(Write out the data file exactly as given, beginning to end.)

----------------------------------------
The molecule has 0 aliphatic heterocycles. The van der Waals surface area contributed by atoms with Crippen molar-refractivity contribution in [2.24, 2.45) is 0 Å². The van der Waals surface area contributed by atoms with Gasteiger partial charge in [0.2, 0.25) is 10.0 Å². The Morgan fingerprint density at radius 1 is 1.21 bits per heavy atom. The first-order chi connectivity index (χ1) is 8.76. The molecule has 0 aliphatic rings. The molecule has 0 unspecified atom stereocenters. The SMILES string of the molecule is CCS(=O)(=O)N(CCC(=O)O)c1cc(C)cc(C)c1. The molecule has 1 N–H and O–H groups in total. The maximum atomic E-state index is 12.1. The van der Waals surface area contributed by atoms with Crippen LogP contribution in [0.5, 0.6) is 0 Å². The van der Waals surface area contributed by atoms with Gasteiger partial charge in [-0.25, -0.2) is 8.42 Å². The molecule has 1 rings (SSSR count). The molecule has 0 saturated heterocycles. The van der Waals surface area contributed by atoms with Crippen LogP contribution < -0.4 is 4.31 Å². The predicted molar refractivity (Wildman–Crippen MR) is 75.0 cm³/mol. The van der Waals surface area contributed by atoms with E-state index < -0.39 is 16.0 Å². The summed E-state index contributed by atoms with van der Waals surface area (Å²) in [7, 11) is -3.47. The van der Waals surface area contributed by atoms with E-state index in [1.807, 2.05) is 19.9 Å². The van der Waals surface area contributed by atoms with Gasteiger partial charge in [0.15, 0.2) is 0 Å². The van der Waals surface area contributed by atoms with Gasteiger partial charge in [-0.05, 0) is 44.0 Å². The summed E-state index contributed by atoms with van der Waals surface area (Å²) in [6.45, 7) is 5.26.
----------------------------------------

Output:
The molecule has 0 aliphatic heterocycles. The van der Waals surface area contributed by atoms with Crippen molar-refractivity contribution in [2.24, 2.45) is 0 Å². The van der Waals surface area contributed by atoms with Gasteiger partial charge in [0.2, 0.25) is 10.0 Å². The Morgan fingerprint density at radius 1 is 1.21 bits per heavy atom. The first-order chi connectivity index (χ1) is 8.76. The molecule has 0 aliphatic rings. The molecule has 0 unspecified atom stereocenters. The SMILES string of the molecule is CCS(=O)(=O)N(CCC(=O)O)c1cc(C)cc(C)c1. The molecule has 1 N–H and O–H groups in total. The maximum atomic E-state index is 12.1. The van der Waals surface area contributed by atoms with Crippen LogP contribution in [0.5, 0.6) is 0 Å². The van der Waals surface area contributed by atoms with Gasteiger partial charge in [-0.25, -0.2) is 8.42 Å². The molecule has 1 rings (SSSR count). The molecule has 0 saturated heterocycles. The van der Waals surface area contributed by atoms with Crippen LogP contribution < -0.4 is 4.31 Å². The predicted molar refractivity (Wildman–Crippen MR) is 75.0 cm³/mol. The van der Waals surface area contributed by atoms with E-state index < -0.39 is 16.0 Å². The summed E-state index contributed by atoms with van der Waals surface area (Å²) in [7, 11) is -3.47. The van der Waals surface area contributed by atoms with E-state index in [1.807, 2.05) is 19.9 Å². The van der Waals surface area contributed by atoms with Gasteiger partial charge in [0.15, 0.2) is 0 Å². The van der Waals surface area contributed by atoms with Gasteiger partial charge in [-0.05, 0) is 44.0 Å². The summed E-state index contributed by atoms with van der Waals surface area (Å²) in [6.45, 7) is 5.26.